Apple Refreshes Apple TV in a BIG way
It’s been around for awhile but Apple TV has never been a runaway hit. Apple’s CEO calls it a “hobby” but the TV is too important for Apple to ignore. The latest version of Apple TV is about a quarter of the size of previous models and it works in a totally different way. It’s designed to deliver and optimized streaming experience to users. It’s totally built around a rental model, not a purchase model although you can still connect to your computer and your iTunes library and stream any content that’s there. Movies rent for $4.99 for first run HiDef and there’s now a TV rental option for $0.99 a show. First networks to join in are ABC and FOX, with the usual suspects expected to join in over time. In addition to YouTube, Flickr and MobileMe there’s also a Netflix client built in. Frankly, it’s the best and nicest implementation I’ve ever seen and that feature alone is worth the price of admission. The price of the new box is $99 making it affordable. Ports include Ethernet, HDMI, USB, optical audio and no power brick. of course there’s also WiFi and it’s powered by an A4. Overall, I like Apple’s approach. By not attempting to include DVR functionality Apple sidesteps the battle for input one on the TV set. It’s a very different approach that Google is taking and I suspect Apple’s approach will likely have more appeal to mainstream consumers. I also expect there’s going to be some questions of a TV device with no apps. While I think an app eco system for TVs can make sense, like the iPhone before it, Apple needs to educate the market on on a paradigm shift. This Apple TV is a reset in many ways and the TV a device with very entrenched habits and behaviors. Before consumers can make a shift to that model, Apple needs to establish a position in the living room. There’s also a lot of issues in terms of user experience, command and control and content rights that need to be figured out. I expect over time we’ll see more here as this product evolves.

Bottom line? This is Apple’s most impressive fall lineup that I’ve seen. Apple’s reset the iPod line making the different products scale well both in terms of features and price. With the addition to the new social network Ping, Apple further reinforces their position as the leaders in digital music and drives the eco system forward. With the new Apple TV, Apple’s managed to keep the best features of the last generation of devices that should keep existing users happy while driving the product forward with more appeal for the mass market. Overall, it’s an important refresh to the lineup and at the same time sets the stage for a number of interesting directions for the future.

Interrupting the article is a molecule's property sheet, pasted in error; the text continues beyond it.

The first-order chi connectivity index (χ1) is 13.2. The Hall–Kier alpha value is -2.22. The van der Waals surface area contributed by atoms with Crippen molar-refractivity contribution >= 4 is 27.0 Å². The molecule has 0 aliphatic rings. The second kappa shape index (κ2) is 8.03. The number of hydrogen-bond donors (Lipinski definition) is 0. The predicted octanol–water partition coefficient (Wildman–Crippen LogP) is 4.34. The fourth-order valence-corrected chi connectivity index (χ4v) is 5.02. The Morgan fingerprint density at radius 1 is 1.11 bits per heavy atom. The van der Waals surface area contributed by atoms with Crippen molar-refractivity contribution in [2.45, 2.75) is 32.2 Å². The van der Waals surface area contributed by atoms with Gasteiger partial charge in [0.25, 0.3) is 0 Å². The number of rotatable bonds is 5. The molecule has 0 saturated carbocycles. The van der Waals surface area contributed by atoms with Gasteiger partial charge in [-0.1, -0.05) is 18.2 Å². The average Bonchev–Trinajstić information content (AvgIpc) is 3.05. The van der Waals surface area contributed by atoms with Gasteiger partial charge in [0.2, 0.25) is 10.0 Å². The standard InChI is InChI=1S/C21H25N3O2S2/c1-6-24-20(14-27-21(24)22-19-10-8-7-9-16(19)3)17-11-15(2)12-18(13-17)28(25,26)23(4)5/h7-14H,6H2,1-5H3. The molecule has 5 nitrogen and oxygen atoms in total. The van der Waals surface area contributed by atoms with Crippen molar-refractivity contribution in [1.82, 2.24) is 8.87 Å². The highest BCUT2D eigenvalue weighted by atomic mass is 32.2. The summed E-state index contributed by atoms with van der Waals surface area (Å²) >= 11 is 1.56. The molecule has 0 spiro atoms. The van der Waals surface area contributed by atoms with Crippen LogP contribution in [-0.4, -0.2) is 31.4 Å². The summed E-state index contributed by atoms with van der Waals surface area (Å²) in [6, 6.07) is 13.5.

Facebook introduces Places location service – First Take

This afternoon, after much speculation, Facebook introduced their location based service called “places”. Launching tomorrow as part of the Facebook iPhone app (and also available on the site for mobile devices that can support HTML 5). Facebook now lets users check into locations and share that information with their friends. Extensive details for privacy control show that Facebook spent a lot of time doing their homework on this effort that will likely allow them to avoid the negative repurcusisons that affected Google with their launch of Buzz.

This is an important announcement as it establishes Facebook immediately as not only a credible player in this space but arguably the most important player. I’ve argued in the past the features such as “check in” are more of a feature than a standalone service and therefore the idea of integrating this directly into Facebook, already a key hub of social activity makes sense. The fact that Facebook is also offering an API for others to tap into means that there’s now a good foundation and framework in place that sets the stage for Facebook to bring both brands and local retailers in very quickly.

While the meme of “_____ is dead” has become popular in recent days on the internet, Facebook’s entry doesn’t mean the immediate death of other location based services. It will, however, put much more pressure on them to evolve, differentiate in meaningful ways to offer value to users. Even with that, it’s likely we’re going to see some consolidation in this space over the next 12 months.